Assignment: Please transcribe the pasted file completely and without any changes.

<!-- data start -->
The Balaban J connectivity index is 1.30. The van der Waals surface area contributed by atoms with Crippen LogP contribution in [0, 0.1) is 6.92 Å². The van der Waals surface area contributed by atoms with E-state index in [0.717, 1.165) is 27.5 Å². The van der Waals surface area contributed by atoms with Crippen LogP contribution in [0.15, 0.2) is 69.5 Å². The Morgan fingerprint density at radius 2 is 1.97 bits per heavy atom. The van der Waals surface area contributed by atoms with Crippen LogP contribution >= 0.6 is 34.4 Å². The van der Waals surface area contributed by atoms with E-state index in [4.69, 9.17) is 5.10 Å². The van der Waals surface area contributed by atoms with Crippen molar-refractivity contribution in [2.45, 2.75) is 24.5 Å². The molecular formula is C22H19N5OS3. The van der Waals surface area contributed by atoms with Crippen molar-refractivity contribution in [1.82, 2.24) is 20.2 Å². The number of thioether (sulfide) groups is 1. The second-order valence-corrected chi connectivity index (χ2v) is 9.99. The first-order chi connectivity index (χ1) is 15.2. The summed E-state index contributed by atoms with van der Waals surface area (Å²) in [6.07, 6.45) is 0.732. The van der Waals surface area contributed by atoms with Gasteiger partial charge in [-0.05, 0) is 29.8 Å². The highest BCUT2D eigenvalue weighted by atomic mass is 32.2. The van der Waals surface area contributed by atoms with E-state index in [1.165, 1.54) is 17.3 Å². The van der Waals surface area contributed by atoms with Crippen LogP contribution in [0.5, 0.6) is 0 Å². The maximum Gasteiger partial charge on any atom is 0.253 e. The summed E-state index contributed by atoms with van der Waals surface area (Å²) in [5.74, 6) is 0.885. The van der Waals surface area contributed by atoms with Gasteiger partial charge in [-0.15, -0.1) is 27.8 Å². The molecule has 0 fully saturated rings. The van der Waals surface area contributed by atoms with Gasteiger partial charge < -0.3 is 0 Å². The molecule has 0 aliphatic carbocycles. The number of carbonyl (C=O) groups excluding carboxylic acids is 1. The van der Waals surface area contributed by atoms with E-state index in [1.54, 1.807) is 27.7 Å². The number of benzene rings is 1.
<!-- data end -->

The Balaban J connectivity index is 1.30. The van der Waals surface area contributed by atoms with Crippen LogP contribution in [0, 0.1) is 6.92 Å². The van der Waals surface area contributed by atoms with E-state index in [0.717, 1.165) is 27.5 Å². The van der Waals surface area contributed by atoms with Crippen LogP contribution in [0.15, 0.2) is 69.5 Å². The Morgan fingerprint density at radius 2 is 1.97 bits per heavy atom. The van der Waals surface area contributed by atoms with Crippen LogP contribution >= 0.6 is 34.4 Å². The van der Waals surface area contributed by atoms with E-state index in [4.69, 9.17) is 5.10 Å². The van der Waals surface area contributed by atoms with Crippen molar-refractivity contribution in [2.45, 2.75) is 24.5 Å². The molecular formula is C22H19N5OS3. The van der Waals surface area contributed by atoms with Crippen molar-refractivity contribution in [1.82, 2.24) is 20.2 Å². The number of thioether (sulfide) groups is 1. The second-order valence-corrected chi connectivity index (χ2v) is 9.99. The first-order chi connectivity index (χ1) is 15.2. The summed E-state index contributed by atoms with van der Waals surface area (Å²) in [6.07, 6.45) is 0.732. The van der Waals surface area contributed by atoms with Gasteiger partial charge in [-0.05, 0) is 29.8 Å². The highest BCUT2D eigenvalue weighted by atomic mass is 32.2. The van der Waals surface area contributed by atoms with E-state index in [1.165, 1.54) is 17.3 Å². The van der Waals surface area contributed by atoms with Crippen LogP contribution in [0.5, 0.6) is 0 Å². The maximum Gasteiger partial charge on any atom is 0.253 e. The summed E-state index contributed by atoms with van der Waals surface area (Å²) in [5.74, 6) is 0.885. The van der Waals surface area contributed by atoms with Gasteiger partial charge in [-0.15, -0.1) is 27.8 Å². The molecule has 0 fully saturated rings. The van der Waals surface area contributed by atoms with Gasteiger partial charge < -0.3 is 0 Å². The molecule has 0 aliphatic carbocycles. The number of carbonyl (C=O) groups excluding carboxylic acids is 1. The van der Waals surface area contributed by atoms with E-state index in [1.54, 1.807) is 27.7 Å². The number of benzene rings is 1.